Stimulating reminiscing in everyday life




PhD thesis work


Doménique van Gennip

My role


Phototype was developed for a study into the use of personal photos to stimulate serendipitous reminiscing in everyday life. Simply put, Phototype is a photo viewer that turns a Raspberry Pi 3 into a digital photo frame, with interactive features so it’s not ‘just another photo frame.’ This was in response to the idea that people capture and store an ever-increasing amount of photos, but afterwards do very little with them. If, instead, an interactive photo frame could use that photo library to stimulate occasional remembering, we would get more value out of our old photos. This was the core tenet in my PhD thesis within the Materialising Memories program.

Coming soon: edited video of phototype in action, showing its features

four photos of the device from different angles, showing a display with a black bezel and a bright red casing
Phototype in my home, showing the DualDisplay (top-left) and PhotoSoup modes.

Phototype was deployed in the homes of 14 participants for several weeks, and its deployments bookended with interviews. The interview and log data were used to see if and how people appreciated Phototype and its features, as well as the broader experience of seeing their digital photos displayed at home.

Our findings show that:

  • Phototype’s interactive features were used less often than we had expected.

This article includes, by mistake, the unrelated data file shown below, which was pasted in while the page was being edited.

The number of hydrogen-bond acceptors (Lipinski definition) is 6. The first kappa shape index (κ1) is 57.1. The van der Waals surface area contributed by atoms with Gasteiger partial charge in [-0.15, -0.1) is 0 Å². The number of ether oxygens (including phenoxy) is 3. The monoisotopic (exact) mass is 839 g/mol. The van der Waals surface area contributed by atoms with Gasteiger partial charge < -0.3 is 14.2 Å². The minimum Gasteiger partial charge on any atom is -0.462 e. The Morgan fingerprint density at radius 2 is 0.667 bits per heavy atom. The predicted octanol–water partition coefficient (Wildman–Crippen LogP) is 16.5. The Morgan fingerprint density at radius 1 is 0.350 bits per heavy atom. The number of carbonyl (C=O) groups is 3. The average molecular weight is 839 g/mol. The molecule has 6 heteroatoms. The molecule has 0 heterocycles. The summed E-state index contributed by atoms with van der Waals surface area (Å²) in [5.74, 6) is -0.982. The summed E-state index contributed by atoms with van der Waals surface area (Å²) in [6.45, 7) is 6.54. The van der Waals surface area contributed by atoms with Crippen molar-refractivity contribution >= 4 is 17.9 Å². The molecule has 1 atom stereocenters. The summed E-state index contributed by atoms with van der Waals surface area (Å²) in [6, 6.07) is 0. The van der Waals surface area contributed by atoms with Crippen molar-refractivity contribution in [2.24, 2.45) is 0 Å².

• Instead, its value lies in the ability to see personal photos in everyday life without the need for initial actions (for example, having to open the photos app on your phone first).
  • This non-interactive use also highlights the importance of the photo selection and uploading process itself because, while it’s considered a dreadful task, it’s a clear proxy for the later enjoyment of Phototype.

Concept development

Phototype was created as part of my PhD thesis work on serendipitous reminiscing in everyday life. I wanted to study how we could use our existing digital media, and the memories associated with them, to gain wellbeing benefits in the present. For this, I looked into cognitive memory theory and distributed ecology of the mind, among other influences.

Key is that remembering is constructive: everytime you remember something, the memory is constructed again based on what’s brought to mind, and that may vary from one instance to another. Thus external factors certainly influence the (seemingly internal) remembering process. And if external factors do so, the design of such external factors (think products, memorabilia, and technology around us) would also influence remembering. I derived five factors in a simplified model of remembering-in-context that should influence the remembering process and that are also relevant factors in the design of things (whatever those may be, although I focused primarily on interactive photo displays).

Remembering is an interplay between the concept of self, reinterpretation of the past, and one’s ongoing experience (including any external influences on it)